Even more respect for the Seattle Sea Galson November 25, 2013 @ 7:48 am (Updated: 6:26 pm - 11/25/13 )
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Sherri Thompson, Sea Gals director, granted the ladies the week off. Well, most of them for most of the week. The show group is practicing for a big performance they have coming up at Joint Base Lewis-McChord on Dec. 7.
"We do costume changes, singing, a full-on hour-and-half variety show."
And then there's a Monday night game to get ready for, with practices on Saturday and Sunday after Thanksgiving.
So what's it like for these 33 women who brave the conditions to cheer on the team and warm up the 12th Man every Sunday?
Thompson says the Sea Gals, most of whom have day jobs, arrive at CenturyLink Field early for a 1 p.m. game. They're out on the field between 9 and 9:30 a.m. for a regular season game. They spend an hour practicing, 90 minutes if it's a preseason game.
"We always do different dances, so it's not like you're going out there doing the same thing game after game, but with the different formation, a different dance, a different starting point," says Thompson.
Between pregame, two minute warning dances, features, sideline dances, and fillers, Thompson says there are probably about 35 different dances the SeaGals learn before the end of the season.
But the hardest part isn't the schedule or performances, it's the cold weather.
"It's hard to dance in a hat and coat and to perform kicks."
But, like any other seasoned Northwesterner, they do a lot of layering. Thompson says the uniform also includes long plants and long-sleeve tops, not to mention vests.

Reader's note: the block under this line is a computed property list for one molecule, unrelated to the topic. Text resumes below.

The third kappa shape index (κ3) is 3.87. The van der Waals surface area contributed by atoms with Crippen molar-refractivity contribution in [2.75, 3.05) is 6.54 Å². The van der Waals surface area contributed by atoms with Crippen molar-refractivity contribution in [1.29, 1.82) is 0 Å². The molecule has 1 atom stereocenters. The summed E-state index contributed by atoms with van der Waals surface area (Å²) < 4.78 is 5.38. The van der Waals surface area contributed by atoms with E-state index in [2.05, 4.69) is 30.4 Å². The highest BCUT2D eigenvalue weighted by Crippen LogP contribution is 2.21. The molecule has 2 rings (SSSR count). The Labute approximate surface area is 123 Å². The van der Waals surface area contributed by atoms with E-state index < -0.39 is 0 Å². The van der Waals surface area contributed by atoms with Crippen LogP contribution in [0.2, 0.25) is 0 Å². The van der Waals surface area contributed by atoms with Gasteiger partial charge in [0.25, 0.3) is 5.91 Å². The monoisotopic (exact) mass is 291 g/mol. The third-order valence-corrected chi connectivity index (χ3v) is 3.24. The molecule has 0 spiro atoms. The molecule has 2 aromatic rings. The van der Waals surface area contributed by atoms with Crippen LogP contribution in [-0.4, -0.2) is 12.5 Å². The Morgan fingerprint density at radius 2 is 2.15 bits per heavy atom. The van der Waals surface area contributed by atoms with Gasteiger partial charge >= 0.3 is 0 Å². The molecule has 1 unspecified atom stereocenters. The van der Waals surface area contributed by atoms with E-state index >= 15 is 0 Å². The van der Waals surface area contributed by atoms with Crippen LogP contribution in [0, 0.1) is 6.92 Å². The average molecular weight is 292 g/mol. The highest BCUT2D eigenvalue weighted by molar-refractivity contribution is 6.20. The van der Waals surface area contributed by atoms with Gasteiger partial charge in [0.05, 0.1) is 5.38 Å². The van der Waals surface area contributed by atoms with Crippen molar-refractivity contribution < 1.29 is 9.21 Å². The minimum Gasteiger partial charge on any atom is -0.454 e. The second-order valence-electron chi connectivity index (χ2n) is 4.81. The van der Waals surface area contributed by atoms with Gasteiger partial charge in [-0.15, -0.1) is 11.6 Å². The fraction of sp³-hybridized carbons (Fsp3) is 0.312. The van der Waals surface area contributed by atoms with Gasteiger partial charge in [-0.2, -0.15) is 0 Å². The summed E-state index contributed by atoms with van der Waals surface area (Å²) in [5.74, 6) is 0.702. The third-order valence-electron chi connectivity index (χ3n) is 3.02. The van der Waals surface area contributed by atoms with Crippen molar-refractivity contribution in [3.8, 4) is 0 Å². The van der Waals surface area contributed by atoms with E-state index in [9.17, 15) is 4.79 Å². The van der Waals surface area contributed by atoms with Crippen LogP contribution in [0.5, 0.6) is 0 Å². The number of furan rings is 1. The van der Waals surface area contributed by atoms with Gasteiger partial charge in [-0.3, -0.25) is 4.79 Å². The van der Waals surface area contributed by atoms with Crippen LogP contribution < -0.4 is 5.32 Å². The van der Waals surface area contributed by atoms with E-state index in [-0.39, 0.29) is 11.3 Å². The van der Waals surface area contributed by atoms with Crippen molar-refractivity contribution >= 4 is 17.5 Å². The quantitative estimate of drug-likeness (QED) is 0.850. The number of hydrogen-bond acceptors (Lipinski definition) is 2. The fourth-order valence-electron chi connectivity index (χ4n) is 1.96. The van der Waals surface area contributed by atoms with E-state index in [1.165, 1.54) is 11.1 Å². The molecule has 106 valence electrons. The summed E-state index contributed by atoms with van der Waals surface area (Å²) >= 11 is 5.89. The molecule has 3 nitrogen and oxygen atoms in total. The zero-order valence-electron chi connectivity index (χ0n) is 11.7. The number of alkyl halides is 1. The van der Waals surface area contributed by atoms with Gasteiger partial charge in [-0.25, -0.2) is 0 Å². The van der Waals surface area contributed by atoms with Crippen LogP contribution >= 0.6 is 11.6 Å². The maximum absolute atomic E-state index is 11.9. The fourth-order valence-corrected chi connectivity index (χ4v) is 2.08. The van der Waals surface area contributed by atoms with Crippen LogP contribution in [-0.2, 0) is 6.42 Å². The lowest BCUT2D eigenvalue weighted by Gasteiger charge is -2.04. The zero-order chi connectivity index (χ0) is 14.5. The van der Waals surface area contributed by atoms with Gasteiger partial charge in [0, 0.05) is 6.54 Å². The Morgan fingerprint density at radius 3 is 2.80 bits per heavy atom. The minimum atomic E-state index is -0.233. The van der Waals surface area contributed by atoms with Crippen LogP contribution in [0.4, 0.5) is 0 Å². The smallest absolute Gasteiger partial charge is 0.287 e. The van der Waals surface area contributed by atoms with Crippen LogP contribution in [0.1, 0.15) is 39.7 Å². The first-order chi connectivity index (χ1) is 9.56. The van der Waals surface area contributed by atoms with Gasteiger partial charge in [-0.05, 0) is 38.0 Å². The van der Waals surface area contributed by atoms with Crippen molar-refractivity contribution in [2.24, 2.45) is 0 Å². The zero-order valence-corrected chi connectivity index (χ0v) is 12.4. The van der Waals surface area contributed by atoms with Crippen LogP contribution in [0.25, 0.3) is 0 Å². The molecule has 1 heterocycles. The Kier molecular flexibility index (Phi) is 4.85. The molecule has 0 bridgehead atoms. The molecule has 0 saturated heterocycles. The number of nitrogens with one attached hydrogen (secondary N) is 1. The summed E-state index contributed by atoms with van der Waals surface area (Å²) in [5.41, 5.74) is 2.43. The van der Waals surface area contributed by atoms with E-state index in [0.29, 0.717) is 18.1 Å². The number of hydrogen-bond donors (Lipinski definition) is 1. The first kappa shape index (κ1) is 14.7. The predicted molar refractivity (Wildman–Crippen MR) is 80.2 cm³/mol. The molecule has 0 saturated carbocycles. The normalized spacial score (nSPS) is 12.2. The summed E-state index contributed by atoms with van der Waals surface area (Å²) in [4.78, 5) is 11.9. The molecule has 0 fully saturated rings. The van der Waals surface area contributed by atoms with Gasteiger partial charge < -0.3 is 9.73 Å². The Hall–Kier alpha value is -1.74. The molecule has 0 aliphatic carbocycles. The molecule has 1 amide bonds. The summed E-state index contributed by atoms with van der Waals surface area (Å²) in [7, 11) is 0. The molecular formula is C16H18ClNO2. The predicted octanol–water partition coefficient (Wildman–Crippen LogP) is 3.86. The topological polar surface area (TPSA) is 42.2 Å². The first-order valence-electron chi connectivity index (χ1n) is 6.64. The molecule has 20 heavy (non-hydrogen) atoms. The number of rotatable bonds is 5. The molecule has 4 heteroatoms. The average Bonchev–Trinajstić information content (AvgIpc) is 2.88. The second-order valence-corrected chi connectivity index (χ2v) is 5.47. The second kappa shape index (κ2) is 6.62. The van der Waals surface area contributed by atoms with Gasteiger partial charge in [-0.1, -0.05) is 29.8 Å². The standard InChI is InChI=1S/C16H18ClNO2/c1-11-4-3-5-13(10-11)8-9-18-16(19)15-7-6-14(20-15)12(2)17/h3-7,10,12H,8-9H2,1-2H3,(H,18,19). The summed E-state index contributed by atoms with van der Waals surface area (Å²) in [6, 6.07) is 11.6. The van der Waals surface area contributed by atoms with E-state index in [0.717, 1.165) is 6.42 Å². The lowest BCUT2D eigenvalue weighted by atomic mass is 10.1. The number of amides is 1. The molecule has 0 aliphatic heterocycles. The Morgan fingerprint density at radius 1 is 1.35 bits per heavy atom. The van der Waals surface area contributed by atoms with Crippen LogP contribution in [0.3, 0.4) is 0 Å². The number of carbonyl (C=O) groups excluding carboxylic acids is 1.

After that, the signature white glamor uniform Thompson says has been called the best in NFL, sees little changes throughout the year.
"I love to accent to acknowledge and celebrate whatever we're recognizing for that particular game."
That may include pins or ribbons, but not much else changes once the uniform is decided.
After game day practice, Thompson says the Sea Gals get about an hour to polish their hair and makeup with the help of two makeup artists and two hairstylists available in the locker room.
"By the first game, they've been through makeup classes and calendar shoots [...] and lots of practice for doing their own makeup."
After getting glammed up, Thompson sends them out, with police escorts, to seven different locations in the stadium to sell calendars. Two groups go to Touchdown City at noon to perform before the game.
"Everyone is back in the locker room at about 12:30," says Thompson.
They freshen up, do a final stretch, line up, and off they go.
"It's just fun. Game day is fun, fun, fun, even if it's raining."
Thompson credits the 12th Man for motivating the Sea Gals and says she always feels a little sad for cheerleaders at stadiums with a lot of empty seats.
"By the end of the game, everyone is so excited and thankful to get those darn boots off their feet, but other than that, it's really fun."
Following the game, the gals head off in their own direction. They'll go over notes and video on Tuesday.
Thompson, who was a Sea Gal from 81-83, says a lot has changed since she was in that uniform in the rain.
"You think back 30 years ago and people would go, 'What's a seagull?'"
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